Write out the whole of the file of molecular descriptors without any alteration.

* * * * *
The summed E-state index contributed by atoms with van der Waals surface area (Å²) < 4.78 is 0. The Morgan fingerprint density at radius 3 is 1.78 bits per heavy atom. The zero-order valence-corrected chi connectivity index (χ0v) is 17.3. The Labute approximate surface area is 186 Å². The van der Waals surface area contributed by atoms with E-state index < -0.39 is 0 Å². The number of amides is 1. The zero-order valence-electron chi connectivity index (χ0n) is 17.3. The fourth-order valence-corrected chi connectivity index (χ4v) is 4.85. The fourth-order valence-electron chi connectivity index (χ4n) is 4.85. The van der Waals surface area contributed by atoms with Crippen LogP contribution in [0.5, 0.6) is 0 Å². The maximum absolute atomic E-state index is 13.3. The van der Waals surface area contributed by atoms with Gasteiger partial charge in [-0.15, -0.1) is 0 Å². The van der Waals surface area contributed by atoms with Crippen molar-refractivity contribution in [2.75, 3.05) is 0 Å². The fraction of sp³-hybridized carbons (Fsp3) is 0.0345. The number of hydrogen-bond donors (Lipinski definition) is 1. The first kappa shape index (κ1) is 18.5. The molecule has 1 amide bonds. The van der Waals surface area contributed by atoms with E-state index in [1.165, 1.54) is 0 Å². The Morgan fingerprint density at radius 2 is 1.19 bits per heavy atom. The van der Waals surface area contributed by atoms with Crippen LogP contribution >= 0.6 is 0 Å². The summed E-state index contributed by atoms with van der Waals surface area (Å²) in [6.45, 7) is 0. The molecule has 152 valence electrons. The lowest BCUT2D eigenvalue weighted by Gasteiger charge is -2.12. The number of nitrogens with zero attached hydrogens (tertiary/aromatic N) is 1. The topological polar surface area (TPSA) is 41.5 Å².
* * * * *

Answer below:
The summed E-state index contributed by atoms with van der Waals surface area (Å²) < 4.78 is 0. The Morgan fingerprint density at radius 3 is 1.78 bits per heavy atom. The zero-order valence-corrected chi connectivity index (χ0v) is 17.3. The Labute approximate surface area is 186 Å². The van der Waals surface area contributed by atoms with E-state index < -0.39 is 0 Å². The number of amides is 1. The zero-order valence-electron chi connectivity index (χ0n) is 17.3. The fourth-order valence-corrected chi connectivity index (χ4v) is 4.85. The fourth-order valence-electron chi connectivity index (χ4n) is 4.85. The van der Waals surface area contributed by atoms with Crippen LogP contribution in [0.5, 0.6) is 0 Å². The maximum absolute atomic E-state index is 13.3. The van der Waals surface area contributed by atoms with Gasteiger partial charge in [-0.15, -0.1) is 0 Å². The van der Waals surface area contributed by atoms with Crippen molar-refractivity contribution in [2.75, 3.05) is 0 Å². The fraction of sp³-hybridized carbons (Fsp3) is 0.0345. The number of hydrogen-bond donors (Lipinski definition) is 1. The first kappa shape index (κ1) is 18.5. The molecule has 1 amide bonds. The van der Waals surface area contributed by atoms with E-state index in [1.165, 1.54) is 0 Å². The Morgan fingerprint density at radius 2 is 1.19 bits per heavy atom. The van der Waals surface area contributed by atoms with Crippen LogP contribution >= 0.6 is 0 Å². The summed E-state index contributed by atoms with van der Waals surface area (Å²) in [6.45, 7) is 0. The molecule has 152 valence electrons. The lowest BCUT2D eigenvalue weighted by Gasteiger charge is -2.12. The number of nitrogens with zero attached hydrogens (tertiary/aromatic N) is 1. The topological polar surface area (TPSA) is 41.5 Å².